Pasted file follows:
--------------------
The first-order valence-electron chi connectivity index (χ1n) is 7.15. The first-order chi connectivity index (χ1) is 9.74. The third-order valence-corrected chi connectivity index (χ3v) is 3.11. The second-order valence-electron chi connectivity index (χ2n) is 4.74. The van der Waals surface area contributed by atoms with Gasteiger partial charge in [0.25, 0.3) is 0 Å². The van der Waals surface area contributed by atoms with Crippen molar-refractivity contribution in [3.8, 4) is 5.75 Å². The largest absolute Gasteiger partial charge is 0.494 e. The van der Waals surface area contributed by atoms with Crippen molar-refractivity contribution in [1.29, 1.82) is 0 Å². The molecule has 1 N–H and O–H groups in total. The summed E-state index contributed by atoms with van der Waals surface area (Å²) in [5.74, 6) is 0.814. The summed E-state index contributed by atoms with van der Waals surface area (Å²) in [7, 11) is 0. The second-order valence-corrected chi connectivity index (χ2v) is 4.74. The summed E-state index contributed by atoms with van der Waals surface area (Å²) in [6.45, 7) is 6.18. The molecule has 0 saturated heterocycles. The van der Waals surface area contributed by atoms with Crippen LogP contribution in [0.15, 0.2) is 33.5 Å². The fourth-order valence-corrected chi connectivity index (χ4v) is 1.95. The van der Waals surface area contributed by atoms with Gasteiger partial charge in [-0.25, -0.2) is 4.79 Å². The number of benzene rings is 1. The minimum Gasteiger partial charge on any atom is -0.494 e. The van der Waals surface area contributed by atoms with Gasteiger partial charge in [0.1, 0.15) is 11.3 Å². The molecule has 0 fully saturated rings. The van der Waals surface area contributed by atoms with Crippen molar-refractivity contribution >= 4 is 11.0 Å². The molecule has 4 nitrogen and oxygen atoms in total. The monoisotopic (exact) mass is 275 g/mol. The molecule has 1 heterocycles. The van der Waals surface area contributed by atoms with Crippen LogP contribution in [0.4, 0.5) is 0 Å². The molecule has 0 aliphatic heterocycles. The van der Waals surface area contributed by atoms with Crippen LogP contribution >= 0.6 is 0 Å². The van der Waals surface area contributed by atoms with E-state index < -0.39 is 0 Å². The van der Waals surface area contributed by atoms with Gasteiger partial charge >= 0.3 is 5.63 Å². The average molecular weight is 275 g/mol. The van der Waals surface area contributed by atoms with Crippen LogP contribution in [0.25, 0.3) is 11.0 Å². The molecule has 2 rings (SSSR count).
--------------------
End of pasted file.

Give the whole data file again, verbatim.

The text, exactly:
The first-order valence-electron chi connectivity index (χ1n) is 7.15. The first-order chi connectivity index (χ1) is 9.74. The third-order valence-corrected chi connectivity index (χ3v) is 3.11. The second-order valence-electron chi connectivity index (χ2n) is 4.74. The van der Waals surface area contributed by atoms with Gasteiger partial charge in [0.25, 0.3) is 0 Å². The van der Waals surface area contributed by atoms with Crippen molar-refractivity contribution in [3.8, 4) is 5.75 Å². The largest absolute Gasteiger partial charge is 0.494 e. The van der Waals surface area contributed by atoms with Crippen molar-refractivity contribution in [1.29, 1.82) is 0 Å². The molecule has 1 N–H and O–H groups in total. The summed E-state index contributed by atoms with van der Waals surface area (Å²) in [5.74, 6) is 0.814. The summed E-state index contributed by atoms with van der Waals surface area (Å²) in [7, 11) is 0. The second-order valence-corrected chi connectivity index (χ2v) is 4.74. The summed E-state index contributed by atoms with van der Waals surface area (Å²) in [6.45, 7) is 6.18. The molecule has 0 saturated heterocycles. The van der Waals surface area contributed by atoms with Crippen LogP contribution in [0.15, 0.2) is 33.5 Å². The fourth-order valence-corrected chi connectivity index (χ4v) is 1.95. The van der Waals surface area contributed by atoms with Gasteiger partial charge in [-0.25, -0.2) is 4.79 Å². The number of benzene rings is 1. The minimum Gasteiger partial charge on any atom is -0.494 e. The van der Waals surface area contributed by atoms with Gasteiger partial charge in [0.1, 0.15) is 11.3 Å². The molecule has 0 fully saturated rings. The van der Waals surface area contributed by atoms with Crippen molar-refractivity contribution >= 4 is 11.0 Å². The molecule has 4 nitrogen and oxygen atoms in total. The monoisotopic (exact) mass is 275 g/mol. The molecule has 1 heterocycles. The van der Waals surface area contributed by atoms with Crippen LogP contribution in [0.4, 0.5) is 0 Å². The molecule has 0 aliphatic heterocycles. The van der Waals surface area contributed by atoms with Crippen LogP contribution >= 0.6 is 0 Å². The van der Waals surface area contributed by atoms with E-state index < -0.39 is 0 Å². The van der Waals surface area contributed by atoms with Gasteiger partial charge >= 0.3 is 5.63 Å². The average molecular weight is 275 g/mol. The van der Waals surface area contributed by atoms with Crippen LogP contribution in [0.25, 0.3) is 11.0 Å². The molecule has 2 rings (SSSR count).